Addressing the homogeneity dilemma by customizing tourism development supports for rural regions using the typology of tourism dependence
Despite the general tendency to generalize about rural areas, they are not homogenous. Programs to support development in rural areas often tend to assume homogeneity and as such, they are often created in a “one-size fits all” approach for application by communities. This paper advocates for more customized program supports that take into account the specific needs of destinations at all stages of development. The paper presents a typology of tourism dependence that classifies rural communities into three types differentiated on their level of engagement in tourism including tourism desperate, tourism active and tourism saturated communities. The typology was based on a decade of field research within British Columbia and builds on Smith and Krannich’s (1998) hypothesis of tourism dependence and Hunt and Stronza’s (2014) addition of early stages to Butler’s (1989) Tourism Area Lifecycle model. This typology includes a description of each type and proposes a set of supports to enable sustainable tourism development.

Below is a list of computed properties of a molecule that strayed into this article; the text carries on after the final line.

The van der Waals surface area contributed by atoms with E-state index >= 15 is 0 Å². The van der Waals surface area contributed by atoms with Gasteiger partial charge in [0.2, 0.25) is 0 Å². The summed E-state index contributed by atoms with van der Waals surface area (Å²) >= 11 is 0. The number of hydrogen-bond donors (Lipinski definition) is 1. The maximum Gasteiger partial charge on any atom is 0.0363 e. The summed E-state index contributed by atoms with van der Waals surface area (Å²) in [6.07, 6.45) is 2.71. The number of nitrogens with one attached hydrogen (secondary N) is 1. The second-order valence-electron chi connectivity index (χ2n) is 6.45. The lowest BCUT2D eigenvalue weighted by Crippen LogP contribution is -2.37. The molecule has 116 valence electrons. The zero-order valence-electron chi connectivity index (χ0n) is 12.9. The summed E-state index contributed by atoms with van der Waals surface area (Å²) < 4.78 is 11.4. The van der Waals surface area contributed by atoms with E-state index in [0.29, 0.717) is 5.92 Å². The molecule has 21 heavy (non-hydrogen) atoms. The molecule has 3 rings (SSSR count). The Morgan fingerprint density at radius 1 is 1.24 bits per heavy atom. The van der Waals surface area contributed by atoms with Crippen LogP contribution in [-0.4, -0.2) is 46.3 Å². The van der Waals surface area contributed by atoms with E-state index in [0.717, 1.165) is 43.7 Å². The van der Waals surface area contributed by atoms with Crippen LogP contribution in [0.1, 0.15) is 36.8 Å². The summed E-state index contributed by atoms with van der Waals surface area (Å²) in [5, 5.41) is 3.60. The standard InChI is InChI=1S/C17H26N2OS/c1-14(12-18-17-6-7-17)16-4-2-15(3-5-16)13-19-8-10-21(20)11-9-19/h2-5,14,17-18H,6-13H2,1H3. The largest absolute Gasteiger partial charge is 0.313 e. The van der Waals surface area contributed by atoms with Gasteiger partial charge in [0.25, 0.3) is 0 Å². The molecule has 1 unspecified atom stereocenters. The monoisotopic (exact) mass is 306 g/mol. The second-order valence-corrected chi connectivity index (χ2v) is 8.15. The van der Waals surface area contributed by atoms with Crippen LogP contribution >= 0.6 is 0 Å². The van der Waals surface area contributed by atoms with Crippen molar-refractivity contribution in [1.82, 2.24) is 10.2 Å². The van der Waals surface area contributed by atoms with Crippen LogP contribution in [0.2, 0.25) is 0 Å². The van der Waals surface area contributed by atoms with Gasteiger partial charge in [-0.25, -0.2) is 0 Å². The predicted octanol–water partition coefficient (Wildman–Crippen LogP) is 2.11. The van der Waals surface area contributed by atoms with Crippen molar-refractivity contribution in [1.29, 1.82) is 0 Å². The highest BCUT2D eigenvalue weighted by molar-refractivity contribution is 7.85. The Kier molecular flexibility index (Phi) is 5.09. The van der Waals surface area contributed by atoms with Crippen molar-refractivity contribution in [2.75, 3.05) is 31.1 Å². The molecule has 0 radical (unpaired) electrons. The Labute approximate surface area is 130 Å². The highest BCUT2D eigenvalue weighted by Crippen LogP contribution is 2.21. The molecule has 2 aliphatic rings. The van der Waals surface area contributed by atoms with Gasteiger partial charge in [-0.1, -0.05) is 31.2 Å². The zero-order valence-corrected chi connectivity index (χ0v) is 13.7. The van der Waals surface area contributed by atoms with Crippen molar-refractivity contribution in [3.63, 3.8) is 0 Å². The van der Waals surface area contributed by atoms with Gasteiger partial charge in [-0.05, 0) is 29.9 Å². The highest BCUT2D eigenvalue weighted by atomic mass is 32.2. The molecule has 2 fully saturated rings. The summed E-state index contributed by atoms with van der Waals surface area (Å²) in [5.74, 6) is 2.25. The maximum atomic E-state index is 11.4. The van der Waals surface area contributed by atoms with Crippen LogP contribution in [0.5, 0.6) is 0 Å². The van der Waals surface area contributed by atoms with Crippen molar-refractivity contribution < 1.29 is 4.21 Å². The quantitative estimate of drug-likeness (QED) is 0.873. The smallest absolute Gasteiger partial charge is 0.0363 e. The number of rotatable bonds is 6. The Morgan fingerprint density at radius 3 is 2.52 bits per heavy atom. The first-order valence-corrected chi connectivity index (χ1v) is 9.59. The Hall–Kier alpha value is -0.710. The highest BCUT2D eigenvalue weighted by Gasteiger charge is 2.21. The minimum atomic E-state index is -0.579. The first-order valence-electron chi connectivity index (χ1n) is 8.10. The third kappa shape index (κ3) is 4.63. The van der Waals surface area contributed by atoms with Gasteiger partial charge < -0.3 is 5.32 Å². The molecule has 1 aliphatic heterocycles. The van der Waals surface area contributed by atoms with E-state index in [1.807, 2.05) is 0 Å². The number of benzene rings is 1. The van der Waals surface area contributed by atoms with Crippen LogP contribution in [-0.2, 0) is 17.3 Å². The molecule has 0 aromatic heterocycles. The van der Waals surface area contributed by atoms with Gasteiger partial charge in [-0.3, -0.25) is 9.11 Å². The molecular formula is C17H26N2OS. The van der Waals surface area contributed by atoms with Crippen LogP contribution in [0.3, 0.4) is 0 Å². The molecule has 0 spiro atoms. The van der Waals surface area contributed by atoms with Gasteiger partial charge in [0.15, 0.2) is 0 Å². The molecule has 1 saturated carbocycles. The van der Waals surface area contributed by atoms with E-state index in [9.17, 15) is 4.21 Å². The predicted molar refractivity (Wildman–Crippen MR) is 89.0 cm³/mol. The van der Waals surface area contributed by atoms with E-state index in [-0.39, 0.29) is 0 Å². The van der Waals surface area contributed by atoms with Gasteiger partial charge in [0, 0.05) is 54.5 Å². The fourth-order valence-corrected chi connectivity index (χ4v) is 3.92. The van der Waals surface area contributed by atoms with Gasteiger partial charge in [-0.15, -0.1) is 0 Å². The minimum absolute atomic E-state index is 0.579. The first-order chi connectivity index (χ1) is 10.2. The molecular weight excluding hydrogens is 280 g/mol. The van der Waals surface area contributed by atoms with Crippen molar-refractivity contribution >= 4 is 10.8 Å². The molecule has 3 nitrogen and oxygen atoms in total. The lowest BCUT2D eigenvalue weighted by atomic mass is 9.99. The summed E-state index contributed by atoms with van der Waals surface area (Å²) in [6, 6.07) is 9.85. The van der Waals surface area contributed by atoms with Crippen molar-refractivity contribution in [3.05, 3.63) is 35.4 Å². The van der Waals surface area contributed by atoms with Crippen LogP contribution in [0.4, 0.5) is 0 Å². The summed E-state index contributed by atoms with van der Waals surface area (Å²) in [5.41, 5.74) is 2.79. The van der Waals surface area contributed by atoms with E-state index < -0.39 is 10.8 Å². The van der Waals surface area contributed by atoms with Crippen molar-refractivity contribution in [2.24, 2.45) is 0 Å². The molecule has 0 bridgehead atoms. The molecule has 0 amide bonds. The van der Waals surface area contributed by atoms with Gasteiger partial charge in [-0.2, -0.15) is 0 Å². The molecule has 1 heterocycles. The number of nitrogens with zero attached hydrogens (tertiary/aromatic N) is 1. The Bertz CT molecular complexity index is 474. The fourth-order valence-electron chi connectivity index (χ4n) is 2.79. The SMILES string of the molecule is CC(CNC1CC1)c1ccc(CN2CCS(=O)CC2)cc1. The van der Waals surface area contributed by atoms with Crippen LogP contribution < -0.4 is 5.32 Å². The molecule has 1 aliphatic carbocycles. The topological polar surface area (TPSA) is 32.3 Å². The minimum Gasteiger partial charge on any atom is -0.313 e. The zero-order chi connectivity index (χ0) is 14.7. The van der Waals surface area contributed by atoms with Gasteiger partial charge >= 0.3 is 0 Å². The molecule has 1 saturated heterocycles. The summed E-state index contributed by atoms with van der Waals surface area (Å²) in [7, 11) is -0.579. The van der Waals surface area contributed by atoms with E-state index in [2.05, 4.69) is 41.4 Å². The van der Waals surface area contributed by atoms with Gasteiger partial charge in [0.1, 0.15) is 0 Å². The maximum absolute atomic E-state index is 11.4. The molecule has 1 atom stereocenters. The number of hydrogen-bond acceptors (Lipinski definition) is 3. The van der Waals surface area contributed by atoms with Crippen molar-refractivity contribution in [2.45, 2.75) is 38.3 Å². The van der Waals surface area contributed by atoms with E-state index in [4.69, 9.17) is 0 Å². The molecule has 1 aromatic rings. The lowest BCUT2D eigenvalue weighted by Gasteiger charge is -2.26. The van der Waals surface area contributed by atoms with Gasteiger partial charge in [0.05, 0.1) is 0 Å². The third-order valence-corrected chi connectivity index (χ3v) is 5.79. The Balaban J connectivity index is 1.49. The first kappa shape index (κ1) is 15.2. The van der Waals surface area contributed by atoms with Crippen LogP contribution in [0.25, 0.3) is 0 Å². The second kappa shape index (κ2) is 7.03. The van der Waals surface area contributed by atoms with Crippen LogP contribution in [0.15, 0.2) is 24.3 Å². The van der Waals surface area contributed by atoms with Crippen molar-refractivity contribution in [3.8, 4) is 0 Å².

Conference presentation abstract: Propelling Smarter, Bolder Tourism: 2018 Travel and Tourism Research Association Canada Chapter Annual Conference. Conference Date: September 26-28, 2018. Location: Halifax, N.S.